Leaders UAE 2019: The road to effective dispute resolution
EXCLUSIVE: Legal leaders discuss updates that can help avoid disputes and payment delays at CW conference
The final panel discussion at Construction Week’s: Leaders in Construction Summit UAE 2019 was titled Payments, Insolvency and Dispute Resolution, and saw panellists discussing a range of topics related to contract management, and dispute avoidance and resolution.
The panel, which was moderated by partner at HFW, Beau McLaren, comprised of Addleshaw Goddard’s partner, Andrew Greaves; director at HKA, Conrad Bromley; partner at Al Tamimi & Company, Ahmad Ghoneim; and partner at Pinsent Masons, Nesreen Osman.
Key topics discussed by the legal experts included the issuance of Abu Dhabi Executive Council’s circular in March 2019, instructing government departments and state-owned companies to pay construction contractors and suppliers within no more than 30 days of receiving a receipt of invoices.
The panellists also discussed the new Dubai International Financial Centre (DIFC) insolvency law that was issued by HH Sheikh Mohammed bin Rashid Al Maktoum, Vice President and Prime Minister of the UAE and Ruler of Dubai in June 2019.
Greaves explained that the DIFC law only applied to the commercial enterprises that were registered with and licensed to carry out business within the free zone, adding that he hoped the law would not “discount the vast majority of contractors, sub-contractors, and employers that are working in the broader construction industry in the region”.
Calling Abu Dhabi Executive Council’s circular on payments a “positive move”, Osman said the development “was an acknowledgement at the government-level that delayed payments are a real issue in the industry”, further commending the circular for not only its focus on payment delays at the contract level, but its view of the supply chain as a whole.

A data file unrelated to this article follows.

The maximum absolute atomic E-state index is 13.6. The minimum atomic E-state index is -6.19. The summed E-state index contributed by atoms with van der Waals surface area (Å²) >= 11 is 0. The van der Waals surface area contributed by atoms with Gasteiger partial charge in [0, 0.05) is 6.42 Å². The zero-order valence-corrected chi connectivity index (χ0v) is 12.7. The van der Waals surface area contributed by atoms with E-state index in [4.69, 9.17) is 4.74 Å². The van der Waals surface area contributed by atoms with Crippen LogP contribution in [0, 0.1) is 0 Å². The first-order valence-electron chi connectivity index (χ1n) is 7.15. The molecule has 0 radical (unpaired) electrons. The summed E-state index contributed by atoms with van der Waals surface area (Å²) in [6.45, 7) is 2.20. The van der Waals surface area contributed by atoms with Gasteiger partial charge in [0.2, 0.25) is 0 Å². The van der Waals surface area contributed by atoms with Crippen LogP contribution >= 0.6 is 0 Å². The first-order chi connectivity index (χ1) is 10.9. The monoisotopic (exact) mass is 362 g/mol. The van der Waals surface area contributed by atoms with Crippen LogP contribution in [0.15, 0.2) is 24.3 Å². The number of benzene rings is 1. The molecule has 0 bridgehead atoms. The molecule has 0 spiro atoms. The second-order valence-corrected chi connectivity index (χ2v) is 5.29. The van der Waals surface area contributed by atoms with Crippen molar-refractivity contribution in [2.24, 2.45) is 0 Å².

Ghoneim said several amendments were being made to the UAE’s civil law procedures to make the “litigation procedure faster and more efficient”, adding: “Construction disputes will be dealt with by knowledgeable panels.”
Referring to the issuance of the circular and whether it had resulted in behavioural changes in terms of payment delays, Bromley said the document was in its “early days”, adding that the industry needed a renewed approach to ensure it could avoid disputes.
The panel agreed that the responsibility to properly administer contracts remained one that contractors must focus on to avoid payment delays, with McLaren saying that protecting contractors was important and that all parties must work together on contracts, but “self-help is the primary remedy” for contractors in disputes. Bromley said that there was a lack of liquidity in the supply chain from the top to bottom, adding that debt collectors could take “advantage of the contract mechanism” to make sure they are paid.
Another topic of discussion among the panellists was whether clients were to blame for payment delays. HKA’s Bromley explained that putting employers at fault was an “easy complaint to make”, but some contractors would agree to that “this is not always the case”. He explained that there had been instances when contractors did not deliver what was required, which was necessary ensure that they would be fully paid. Moreover, Bromley said, contractors must also maintain solid records from the beginning of their contract to avoid payment delays.
Commenting on alternative dispute resolution options, Osman said: “We are seeing changes in more formal methods such as arbitration and litigation that are making it easier for parties to pursue their claims. The aim is to try and make it easier for international companies to do business here and pursue any payment claims that they may have.”